Surviving Guyana’s Political Madness

[8 mins read]

Be warned, the following contains mature language and could produce volatile emotions if you suffer from blind loyalty.

For some people, it’s been a fucking nightmare waking up every day in a country which seems to have gone politically mad. Many Guyanese of African and Indian ancestry spew their hate for each other daily by any means possible. Any African or Indian who dares to openly oppose their respective tribe is othered in a vile manner. As for Guyanese of “minor” ethnicities, the black and brown tribes don’t really give a shit about them. But the worst attacks are directed at those who attempt to provide a voice of reason, to analyze the propaganda and offer some clarity amidst the seemingly endless manipulation of the People.

But where else was Guyana headed if not to this familiar chaotic state? By now, it should be a truth universally accepted that Guyana’s political system is polarized and the political class gains and maintains power by using race-based strategies. Did we really expect the same political system which created the violence of the 1960s to give birth to anything other than the chaotic electoral mess we find ourselves in today? We have had decades to get our shit together and yet, political leaders have been less focused on nation building and have pursued power by any means necessary. This is the “gamesmanship” to which Caribbean Community Chair Mia Motley referred in her statement today. It is a constant part of our past and present.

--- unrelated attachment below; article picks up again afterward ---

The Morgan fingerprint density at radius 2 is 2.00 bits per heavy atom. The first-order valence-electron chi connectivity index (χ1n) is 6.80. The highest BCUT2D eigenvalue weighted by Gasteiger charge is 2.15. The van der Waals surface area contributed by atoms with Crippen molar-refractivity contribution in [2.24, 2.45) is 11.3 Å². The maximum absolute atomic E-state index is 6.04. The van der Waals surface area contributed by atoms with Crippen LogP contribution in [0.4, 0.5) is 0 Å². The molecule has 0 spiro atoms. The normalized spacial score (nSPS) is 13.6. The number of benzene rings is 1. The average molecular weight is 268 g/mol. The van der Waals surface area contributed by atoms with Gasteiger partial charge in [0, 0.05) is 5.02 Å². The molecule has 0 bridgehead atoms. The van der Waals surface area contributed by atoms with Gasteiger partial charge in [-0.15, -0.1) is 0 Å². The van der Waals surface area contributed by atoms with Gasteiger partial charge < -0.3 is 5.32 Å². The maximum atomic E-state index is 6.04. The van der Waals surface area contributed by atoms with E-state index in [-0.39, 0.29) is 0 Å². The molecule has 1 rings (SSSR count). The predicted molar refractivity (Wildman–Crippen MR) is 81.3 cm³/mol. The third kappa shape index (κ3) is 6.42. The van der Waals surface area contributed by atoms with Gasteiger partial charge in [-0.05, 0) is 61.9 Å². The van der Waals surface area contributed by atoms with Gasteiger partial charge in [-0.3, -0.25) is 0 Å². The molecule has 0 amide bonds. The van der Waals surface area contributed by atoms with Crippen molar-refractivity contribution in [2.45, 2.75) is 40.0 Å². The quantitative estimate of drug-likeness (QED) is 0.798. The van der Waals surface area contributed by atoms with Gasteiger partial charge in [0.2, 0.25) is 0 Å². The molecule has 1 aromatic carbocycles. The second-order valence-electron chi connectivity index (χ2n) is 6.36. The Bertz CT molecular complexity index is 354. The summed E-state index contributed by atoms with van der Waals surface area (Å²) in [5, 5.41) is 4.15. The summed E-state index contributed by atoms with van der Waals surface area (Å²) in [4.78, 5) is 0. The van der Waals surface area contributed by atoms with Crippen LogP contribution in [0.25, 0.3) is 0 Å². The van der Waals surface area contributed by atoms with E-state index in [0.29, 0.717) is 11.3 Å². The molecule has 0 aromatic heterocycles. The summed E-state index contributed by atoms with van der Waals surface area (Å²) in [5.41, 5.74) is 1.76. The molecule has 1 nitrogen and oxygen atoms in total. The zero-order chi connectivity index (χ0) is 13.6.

Many people are frustrated that almost half the nation seems to have their heads buried deeply in their anal cavities. Even as some of these people see the truth and speak in favour of it, this does not necessarily mean that they suddenly support any of the major political parties. In fact, those of us with a sound mind and functioning memory are fucking terrified of having either major party in power. I have coped with the madness by viewing it as a necessary part of Guyana’s political evolution and growth. While most people are focused on the issues before us right now, I am more concerned with the shit we’ll have to deal with after the elections.

The way I see it, the political war taking place within the Court is out of my control. Eventually, Guyana will have a government and will have to move forward from the current standstill. When we do, we’ll find the familiar myriad of political, environmental, social and economic problems waiting for us. Public confidence in the Guyana Elections Commission is at an all-time low and we’ve seen firsthand the weaknesses of our electoral legislation. I hope that by now we understand that depending on the integrity of elected leaders is a poor game plan. Reforming the political system is the only way to ensure a positive outcome in future elections.

What do I think of the ongoing electoral issues? Well, my perception is completely irrelevant. There are only two perceptions which are very relevant to Guyana’s future right now: